I am reading about and attempting to discuss the holographic principle, a conjecture in theoretical physics that the three-dimensional universe is a projection of a two-dimensional (i.e., surface area) encoding¹. This would imply that all the particles and properties and **everything** of our universe may be compressed *substantially* without losing information: reality is a (logical, not literal) projection of a very large bitmap.
The theory also could “explain” surprising properties of the universe, such as the discrete (i.e., quantum) nature² of physics, the origin of gravity, and information density.

Most fixating is the idea that the universe may be regarded as a composition of information. I’ve been obsessed with information, consciously or unconsciously, since I can remember; and, the more I have thought about the nature of reality, the more I have flirted with the conclusion that information is the fundamental problem of existence: processing, encoding, retrieving, organizing, relating, and communicating.

Another thought: In engineering and business *applications*, numerical analysis is used to approximate solutions to continuous functions; and in scientific *theory,* continuous functions are used to approximate a *discrete reality* resulting from the holographic principle. If I’m not mistaken, this would mean that scientific models like the Schrödinger equation may be a little too perfect.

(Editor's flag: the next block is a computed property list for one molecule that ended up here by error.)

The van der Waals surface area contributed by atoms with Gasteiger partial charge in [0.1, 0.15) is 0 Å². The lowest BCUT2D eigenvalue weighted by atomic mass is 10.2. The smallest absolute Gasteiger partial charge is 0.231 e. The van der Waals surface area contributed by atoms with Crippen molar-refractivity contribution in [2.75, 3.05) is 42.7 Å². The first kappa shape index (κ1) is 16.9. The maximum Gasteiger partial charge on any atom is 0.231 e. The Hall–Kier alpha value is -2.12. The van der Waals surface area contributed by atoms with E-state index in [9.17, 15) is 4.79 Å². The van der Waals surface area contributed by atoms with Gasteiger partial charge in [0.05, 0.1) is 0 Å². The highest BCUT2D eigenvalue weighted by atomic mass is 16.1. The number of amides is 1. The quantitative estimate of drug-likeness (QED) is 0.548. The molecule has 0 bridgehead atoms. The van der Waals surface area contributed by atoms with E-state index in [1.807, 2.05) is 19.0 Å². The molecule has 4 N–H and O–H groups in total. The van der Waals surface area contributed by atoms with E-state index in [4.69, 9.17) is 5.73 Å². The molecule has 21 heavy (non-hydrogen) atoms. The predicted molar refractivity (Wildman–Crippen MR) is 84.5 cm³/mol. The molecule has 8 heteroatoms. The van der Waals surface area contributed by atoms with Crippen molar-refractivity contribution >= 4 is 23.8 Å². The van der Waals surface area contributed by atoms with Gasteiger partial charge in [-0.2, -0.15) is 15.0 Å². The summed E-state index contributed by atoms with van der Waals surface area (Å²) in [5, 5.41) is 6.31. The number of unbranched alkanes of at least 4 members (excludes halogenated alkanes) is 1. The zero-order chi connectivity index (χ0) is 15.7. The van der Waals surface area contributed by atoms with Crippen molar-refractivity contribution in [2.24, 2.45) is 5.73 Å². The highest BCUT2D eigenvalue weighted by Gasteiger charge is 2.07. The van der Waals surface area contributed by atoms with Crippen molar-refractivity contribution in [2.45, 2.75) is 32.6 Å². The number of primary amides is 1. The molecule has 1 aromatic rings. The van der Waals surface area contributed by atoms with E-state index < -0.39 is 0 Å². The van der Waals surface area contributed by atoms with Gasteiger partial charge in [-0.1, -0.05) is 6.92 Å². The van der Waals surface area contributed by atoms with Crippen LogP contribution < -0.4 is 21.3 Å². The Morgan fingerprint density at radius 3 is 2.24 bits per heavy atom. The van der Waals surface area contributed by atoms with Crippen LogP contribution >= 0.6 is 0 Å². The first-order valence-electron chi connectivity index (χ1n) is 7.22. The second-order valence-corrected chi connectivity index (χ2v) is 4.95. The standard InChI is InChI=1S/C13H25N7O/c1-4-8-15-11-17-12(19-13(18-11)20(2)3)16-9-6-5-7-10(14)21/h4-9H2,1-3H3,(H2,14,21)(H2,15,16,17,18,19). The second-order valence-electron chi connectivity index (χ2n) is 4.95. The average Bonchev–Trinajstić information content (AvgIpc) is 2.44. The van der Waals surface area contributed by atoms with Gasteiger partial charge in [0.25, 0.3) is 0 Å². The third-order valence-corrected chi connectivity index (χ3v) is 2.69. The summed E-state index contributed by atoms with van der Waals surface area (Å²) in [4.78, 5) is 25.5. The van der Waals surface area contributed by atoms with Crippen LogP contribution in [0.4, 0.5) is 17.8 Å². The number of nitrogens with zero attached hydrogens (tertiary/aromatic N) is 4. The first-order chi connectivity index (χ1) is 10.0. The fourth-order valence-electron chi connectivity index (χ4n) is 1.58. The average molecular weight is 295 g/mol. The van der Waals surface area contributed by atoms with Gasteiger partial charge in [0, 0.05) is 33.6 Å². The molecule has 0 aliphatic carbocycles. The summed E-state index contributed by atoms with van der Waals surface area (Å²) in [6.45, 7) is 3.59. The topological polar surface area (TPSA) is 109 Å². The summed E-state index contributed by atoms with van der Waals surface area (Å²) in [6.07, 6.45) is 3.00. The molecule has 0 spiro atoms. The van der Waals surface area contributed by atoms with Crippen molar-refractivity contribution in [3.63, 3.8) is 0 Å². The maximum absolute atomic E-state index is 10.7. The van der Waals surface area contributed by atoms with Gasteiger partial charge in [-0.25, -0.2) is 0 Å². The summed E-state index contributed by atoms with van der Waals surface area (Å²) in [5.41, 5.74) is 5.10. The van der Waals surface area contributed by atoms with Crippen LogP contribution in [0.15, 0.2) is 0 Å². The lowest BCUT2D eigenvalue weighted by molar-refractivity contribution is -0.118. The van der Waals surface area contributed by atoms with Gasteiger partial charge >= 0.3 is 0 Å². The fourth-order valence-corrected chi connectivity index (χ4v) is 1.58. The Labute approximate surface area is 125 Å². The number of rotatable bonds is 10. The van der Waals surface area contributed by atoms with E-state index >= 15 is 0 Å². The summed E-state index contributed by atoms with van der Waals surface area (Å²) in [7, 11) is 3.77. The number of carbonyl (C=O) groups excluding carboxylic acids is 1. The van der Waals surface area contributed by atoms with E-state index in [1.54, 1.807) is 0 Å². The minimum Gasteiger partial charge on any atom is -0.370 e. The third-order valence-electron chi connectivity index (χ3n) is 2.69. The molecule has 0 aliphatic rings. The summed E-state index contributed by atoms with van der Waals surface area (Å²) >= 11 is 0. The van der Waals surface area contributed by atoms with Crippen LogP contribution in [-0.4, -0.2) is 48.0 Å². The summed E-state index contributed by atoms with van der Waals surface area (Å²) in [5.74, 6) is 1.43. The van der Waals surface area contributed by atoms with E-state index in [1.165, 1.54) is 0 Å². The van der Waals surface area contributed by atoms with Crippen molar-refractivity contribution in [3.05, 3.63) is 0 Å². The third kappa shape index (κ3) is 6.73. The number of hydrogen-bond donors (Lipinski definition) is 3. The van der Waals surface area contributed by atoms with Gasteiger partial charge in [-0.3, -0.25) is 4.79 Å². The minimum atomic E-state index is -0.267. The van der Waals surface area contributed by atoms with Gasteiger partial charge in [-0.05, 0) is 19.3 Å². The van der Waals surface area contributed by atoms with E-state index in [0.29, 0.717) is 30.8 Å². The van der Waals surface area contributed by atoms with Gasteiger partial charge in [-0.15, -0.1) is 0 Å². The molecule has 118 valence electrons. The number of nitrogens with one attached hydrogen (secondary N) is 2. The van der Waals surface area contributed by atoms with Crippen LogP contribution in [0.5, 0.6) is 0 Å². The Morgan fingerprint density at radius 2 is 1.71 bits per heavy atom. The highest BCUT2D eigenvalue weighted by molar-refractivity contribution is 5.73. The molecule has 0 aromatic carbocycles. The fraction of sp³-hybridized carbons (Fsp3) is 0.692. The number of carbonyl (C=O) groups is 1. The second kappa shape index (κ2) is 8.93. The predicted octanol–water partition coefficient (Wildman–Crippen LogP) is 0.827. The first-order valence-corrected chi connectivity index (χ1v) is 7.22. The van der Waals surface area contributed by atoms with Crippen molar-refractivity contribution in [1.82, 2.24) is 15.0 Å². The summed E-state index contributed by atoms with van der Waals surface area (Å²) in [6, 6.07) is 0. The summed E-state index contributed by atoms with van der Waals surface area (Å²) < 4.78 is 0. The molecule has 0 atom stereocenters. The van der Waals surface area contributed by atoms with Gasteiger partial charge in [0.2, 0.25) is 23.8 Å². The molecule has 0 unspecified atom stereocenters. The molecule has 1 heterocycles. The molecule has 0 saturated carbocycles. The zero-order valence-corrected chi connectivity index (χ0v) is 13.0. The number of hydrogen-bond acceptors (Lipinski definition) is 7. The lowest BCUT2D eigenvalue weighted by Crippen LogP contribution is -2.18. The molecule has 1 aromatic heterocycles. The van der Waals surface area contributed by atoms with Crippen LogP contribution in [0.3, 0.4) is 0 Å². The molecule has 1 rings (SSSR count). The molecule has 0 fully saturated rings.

Update (2023): via Andrew Côté:

It’s possible the entire universe is “running” as a black hole computer…

If something with the same mass as the universe was a Black Hole, the event horizon would have a radius of 14 billion light years - which we observe about our own universe.

Black Holes are the most computationally dense possible objects, because they represent the limit on how much information you can pack into a finite volume. [the Bekenstein Bound]

… “computing” is when physical systems “do their thing” - when two atoms bond together, when molecules react, when a cellular organelle churns out a protein, when an animal develops immunity to a disease - all these physical processes are of the nature of transforming information, I.e. the physical configuration of things, according to some state machine or transformation matrix or Hamiltonian operator - some set of rules determine what happens with the next clock cycle.

- Can anyone explain the holographic principle?
- The Fermilab Holometer, “an experiment to measure the smallest intervals of space and time”.